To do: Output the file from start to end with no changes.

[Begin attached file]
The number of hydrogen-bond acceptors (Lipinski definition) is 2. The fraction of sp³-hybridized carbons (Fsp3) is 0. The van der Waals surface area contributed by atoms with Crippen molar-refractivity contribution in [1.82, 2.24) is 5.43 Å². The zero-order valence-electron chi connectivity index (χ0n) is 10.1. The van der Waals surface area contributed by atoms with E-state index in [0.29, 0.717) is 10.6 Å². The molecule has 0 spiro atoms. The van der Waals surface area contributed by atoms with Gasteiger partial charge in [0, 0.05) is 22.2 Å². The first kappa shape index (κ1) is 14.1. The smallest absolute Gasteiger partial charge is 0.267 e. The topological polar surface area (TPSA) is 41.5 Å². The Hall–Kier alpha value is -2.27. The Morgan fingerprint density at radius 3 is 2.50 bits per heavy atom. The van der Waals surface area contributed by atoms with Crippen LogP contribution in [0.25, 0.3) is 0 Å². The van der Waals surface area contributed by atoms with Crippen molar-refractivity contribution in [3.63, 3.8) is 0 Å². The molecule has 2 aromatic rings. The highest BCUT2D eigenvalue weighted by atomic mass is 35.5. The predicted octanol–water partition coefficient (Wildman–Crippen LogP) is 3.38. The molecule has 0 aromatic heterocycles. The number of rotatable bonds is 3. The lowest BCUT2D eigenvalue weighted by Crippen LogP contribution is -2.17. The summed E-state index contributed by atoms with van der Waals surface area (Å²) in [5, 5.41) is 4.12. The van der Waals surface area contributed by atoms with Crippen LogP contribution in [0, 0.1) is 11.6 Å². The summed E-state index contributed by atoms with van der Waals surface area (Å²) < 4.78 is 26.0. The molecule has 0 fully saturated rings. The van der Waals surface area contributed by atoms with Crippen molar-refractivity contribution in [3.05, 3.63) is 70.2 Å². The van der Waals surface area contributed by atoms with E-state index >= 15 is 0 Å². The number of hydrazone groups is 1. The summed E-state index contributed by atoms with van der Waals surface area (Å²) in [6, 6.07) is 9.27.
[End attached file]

The number of hydrogen-bond acceptors (Lipinski definition) is 2. The fraction of sp³-hybridized carbons (Fsp3) is 0. The van der Waals surface area contributed by atoms with Crippen molar-refractivity contribution in [1.82, 2.24) is 5.43 Å². The zero-order valence-electron chi connectivity index (χ0n) is 10.1. The van der Waals surface area contributed by atoms with E-state index in [0.29, 0.717) is 10.6 Å². The molecule has 0 spiro atoms. The van der Waals surface area contributed by atoms with Gasteiger partial charge in [0, 0.05) is 22.2 Å². The first kappa shape index (κ1) is 14.1. The smallest absolute Gasteiger partial charge is 0.267 e. The topological polar surface area (TPSA) is 41.5 Å². The Hall–Kier alpha value is -2.27. The Morgan fingerprint density at radius 3 is 2.50 bits per heavy atom. The van der Waals surface area contributed by atoms with Crippen LogP contribution in [0.25, 0.3) is 0 Å². The van der Waals surface area contributed by atoms with Crippen molar-refractivity contribution in [3.63, 3.8) is 0 Å². The molecule has 2 aromatic rings. The highest BCUT2D eigenvalue weighted by atomic mass is 35.5. The predicted octanol–water partition coefficient (Wildman–Crippen LogP) is 3.38. The molecule has 0 aromatic heterocycles. The number of rotatable bonds is 3. The lowest BCUT2D eigenvalue weighted by Crippen LogP contribution is -2.17. The summed E-state index contributed by atoms with van der Waals surface area (Å²) in [5, 5.41) is 4.12. The van der Waals surface area contributed by atoms with Crippen LogP contribution in [0, 0.1) is 11.6 Å². The summed E-state index contributed by atoms with van der Waals surface area (Å²) < 4.78 is 26.0. The molecule has 0 fully saturated rings. The van der Waals surface area contributed by atoms with Crippen molar-refractivity contribution in [3.05, 3.63) is 70.2 Å². The van der Waals surface area contributed by atoms with E-state index >= 15 is 0 Å². The number of hydrazone groups is 1. The summed E-state index contributed by atoms with van der Waals surface area (Å²) in [6, 6.07) is 9.27.